Four years ago Democratic political operatives were feeling cheeky toward city Republicans. The Connecticut Working Families, a party split off from Democrats financed largely by labor unions, featured two candidates for Board of Education, Sauda Baraka, a Republican who had a falling-out with local GOP leadership, and newcomer to politics Maria Pereira, a city school parent. The mighty local Dems were going to stick it to the Republicans with a clandestine effort to help elect the WFP candidates to the two state-mandated minority-party slots. Why? All in the name of political extinction. Just about everyone associated with the local Democratic Party apparatus was in on the action. With a wink, a nod and a few absentee ballots too from the Democratic establishment, Baraka and Pereira, who worked hard on the campaign trail, won election. Baraka and Pereira did not wink back, not once they were elected to the school board, anyway.
The decision came back to kick Democratic operatives in their collective cashews. Every now and then if the political atmosphere is angry and the timing is right, insurgents can turn a toehold into a groundswell. That happened last Tuesday, across the city, in every corner–black, white and brown voters alike sent a mighty message to political and government leadership: we don’t like the direction of the city. All the endorsed school board and City Council candidates were defeated.
Would the rancor on the school board the past two years been the same without the election of Baraka and Pereira fanning flames of discontent? Who would have been there to challenge the state takeover of city schools? Who would have built alliances with the insurgent political operatives opposed to the Finch administration and political leadership? Who would have attracted additional support from the Bridgeport Education Association that aided the field operation and the independent expenditure of the Connecticut Education Association that helped finance the case to elect the challengers over the party-endorsed Democrats?
Other groups aided the insurgent cause. For instance, Citizens Working For A Better Bridgeport was part of the Tuesday night victory party as well. It was formed early this year to serve as a watchdog over government taxation and spending.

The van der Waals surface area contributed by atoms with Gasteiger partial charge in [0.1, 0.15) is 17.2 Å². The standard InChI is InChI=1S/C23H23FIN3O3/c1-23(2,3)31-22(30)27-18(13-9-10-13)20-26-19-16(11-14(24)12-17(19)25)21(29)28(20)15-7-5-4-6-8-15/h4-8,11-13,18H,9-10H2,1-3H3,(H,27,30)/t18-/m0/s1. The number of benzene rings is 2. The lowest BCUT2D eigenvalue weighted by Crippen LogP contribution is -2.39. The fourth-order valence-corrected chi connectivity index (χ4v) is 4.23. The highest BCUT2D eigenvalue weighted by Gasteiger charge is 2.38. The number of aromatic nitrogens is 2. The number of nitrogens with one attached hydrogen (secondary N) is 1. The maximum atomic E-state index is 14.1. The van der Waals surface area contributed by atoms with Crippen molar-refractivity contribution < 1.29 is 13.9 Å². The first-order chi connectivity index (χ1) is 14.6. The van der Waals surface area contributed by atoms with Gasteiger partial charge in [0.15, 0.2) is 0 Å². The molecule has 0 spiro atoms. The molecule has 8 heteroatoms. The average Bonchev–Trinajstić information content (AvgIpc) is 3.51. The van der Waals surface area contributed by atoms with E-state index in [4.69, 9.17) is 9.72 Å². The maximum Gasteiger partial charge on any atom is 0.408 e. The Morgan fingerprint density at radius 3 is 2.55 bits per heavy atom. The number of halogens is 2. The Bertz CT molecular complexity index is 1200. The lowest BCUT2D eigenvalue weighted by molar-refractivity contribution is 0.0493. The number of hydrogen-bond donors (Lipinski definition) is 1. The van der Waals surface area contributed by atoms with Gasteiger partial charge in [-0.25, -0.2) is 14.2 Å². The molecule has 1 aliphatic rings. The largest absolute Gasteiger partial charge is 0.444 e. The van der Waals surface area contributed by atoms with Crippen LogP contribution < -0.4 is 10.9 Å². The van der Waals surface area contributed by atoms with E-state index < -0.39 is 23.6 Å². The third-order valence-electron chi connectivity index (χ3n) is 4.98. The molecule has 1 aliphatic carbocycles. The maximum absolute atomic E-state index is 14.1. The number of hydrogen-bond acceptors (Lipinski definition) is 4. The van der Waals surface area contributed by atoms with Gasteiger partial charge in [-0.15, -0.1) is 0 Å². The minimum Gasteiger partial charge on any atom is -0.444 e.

In politics strength builds strength, and for this moment in time at least, a coalition has come together in ways many of its insurgents didn’t comprehend Tuesday night. There wasn’t a lot of gloating Tuesday night. Winners were too stunned by the size of the victory.
State Rep. Jack Hennessy, part of the anti-establishment coalition, was at Winthrop School in the North End for the results when the polls closed at 8 p.m. He was delightfully stunned by the news. The three school board challengers averaged 70 percent of the vote at Winthrop. To quote the late great sports announcer Jack Buck, “I don’t believe what I just saw.”
The results were particularly satisfying for the City Council’s former resident curmudgeon Bob “Troll” Walsh who for years must have felt like a lonely voice in the political night raising questions under his bridge in the West Side 132nd District. Days after the victory Walsh was not gloating, however. He was more interested in keeping the coalition together and looking down the road for its next move. And this raises a question. After supporting the Working Families Party candidates for school board in 2009 what’s the Democratic political establishment’s next move?
The school board challenge slate that won the primary, Andre Baker, Howard Gardner and Dave Hennessey, will be elected to the school board in November. That would make it four anti-Paul Vallas/anti-Finch administration members on the Board of Education. If the Working Families Party wins just one of the two minority-party slots in November it will have coalition control of the school board.
Gee, wonder if the Republican candidates for school board–Joe Larcheveque, John Weldon and Steve Best–are looking pretty good now to the Democratic political establishment?